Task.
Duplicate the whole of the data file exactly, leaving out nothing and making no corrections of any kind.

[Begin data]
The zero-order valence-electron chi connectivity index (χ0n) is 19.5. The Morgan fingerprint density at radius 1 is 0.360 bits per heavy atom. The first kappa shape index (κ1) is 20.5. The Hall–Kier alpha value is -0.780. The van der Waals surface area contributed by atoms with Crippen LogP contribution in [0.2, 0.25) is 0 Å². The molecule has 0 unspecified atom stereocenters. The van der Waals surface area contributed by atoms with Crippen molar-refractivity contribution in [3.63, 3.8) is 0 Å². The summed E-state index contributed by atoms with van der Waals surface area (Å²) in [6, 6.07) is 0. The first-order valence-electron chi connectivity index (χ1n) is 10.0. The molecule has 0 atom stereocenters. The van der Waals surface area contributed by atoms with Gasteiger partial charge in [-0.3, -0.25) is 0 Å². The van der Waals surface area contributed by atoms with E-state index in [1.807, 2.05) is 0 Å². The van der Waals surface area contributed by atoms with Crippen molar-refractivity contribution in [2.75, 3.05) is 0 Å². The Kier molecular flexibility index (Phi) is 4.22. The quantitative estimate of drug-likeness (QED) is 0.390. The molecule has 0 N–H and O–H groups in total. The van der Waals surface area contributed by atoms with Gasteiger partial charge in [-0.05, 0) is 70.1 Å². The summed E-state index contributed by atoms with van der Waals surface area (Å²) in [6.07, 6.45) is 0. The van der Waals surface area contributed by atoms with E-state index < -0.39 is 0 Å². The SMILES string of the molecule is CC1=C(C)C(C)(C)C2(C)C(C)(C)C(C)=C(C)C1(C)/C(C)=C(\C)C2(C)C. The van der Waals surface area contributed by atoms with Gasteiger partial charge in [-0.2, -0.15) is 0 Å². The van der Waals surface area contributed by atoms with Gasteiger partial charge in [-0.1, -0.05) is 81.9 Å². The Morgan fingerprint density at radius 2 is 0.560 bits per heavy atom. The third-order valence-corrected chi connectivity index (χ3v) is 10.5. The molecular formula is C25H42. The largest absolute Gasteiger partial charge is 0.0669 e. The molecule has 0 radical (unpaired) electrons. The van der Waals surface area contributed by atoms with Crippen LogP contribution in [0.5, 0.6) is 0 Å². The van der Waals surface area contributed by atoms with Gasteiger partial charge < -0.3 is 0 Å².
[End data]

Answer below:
The zero-order valence-electron chi connectivity index (χ0n) is 19.5. The Morgan fingerprint density at radius 1 is 0.360 bits per heavy atom. The first kappa shape index (κ1) is 20.5. The Hall–Kier alpha value is -0.780. The van der Waals surface area contributed by atoms with Crippen LogP contribution in [0.2, 0.25) is 0 Å². The molecule has 0 unspecified atom stereocenters. The van der Waals surface area contributed by atoms with Crippen molar-refractivity contribution in [3.63, 3.8) is 0 Å². The summed E-state index contributed by atoms with van der Waals surface area (Å²) in [6, 6.07) is 0. The first-order valence-electron chi connectivity index (χ1n) is 10.0. The molecule has 0 atom stereocenters. The van der Waals surface area contributed by atoms with Gasteiger partial charge in [-0.3, -0.25) is 0 Å². The van der Waals surface area contributed by atoms with E-state index in [1.807, 2.05) is 0 Å². The van der Waals surface area contributed by atoms with Crippen molar-refractivity contribution in [2.75, 3.05) is 0 Å². The Kier molecular flexibility index (Phi) is 4.22. The quantitative estimate of drug-likeness (QED) is 0.390. The molecule has 0 N–H and O–H groups in total. The van der Waals surface area contributed by atoms with Gasteiger partial charge in [-0.05, 0) is 70.1 Å². The summed E-state index contributed by atoms with van der Waals surface area (Å²) in [6.07, 6.45) is 0. The van der Waals surface area contributed by atoms with E-state index < -0.39 is 0 Å². The SMILES string of the molecule is CC1=C(C)C(C)(C)C2(C)C(C)(C)C(C)=C(C)C1(C)/C(C)=C(\C)C2(C)C. The van der Waals surface area contributed by atoms with Gasteiger partial charge in [-0.2, -0.15) is 0 Å². The van der Waals surface area contributed by atoms with Gasteiger partial charge in [-0.1, -0.05) is 81.9 Å². The Morgan fingerprint density at radius 2 is 0.560 bits per heavy atom. The third-order valence-corrected chi connectivity index (χ3v) is 10.5. The molecular formula is C25H42. The largest absolute Gasteiger partial charge is 0.0669 e. The molecule has 0 radical (unpaired) electrons. The van der Waals surface area contributed by atoms with Crippen LogP contribution in [0.5, 0.6) is 0 Å². The van der Waals surface area contributed by atoms with Gasteiger partial charge < -0.3 is 0 Å².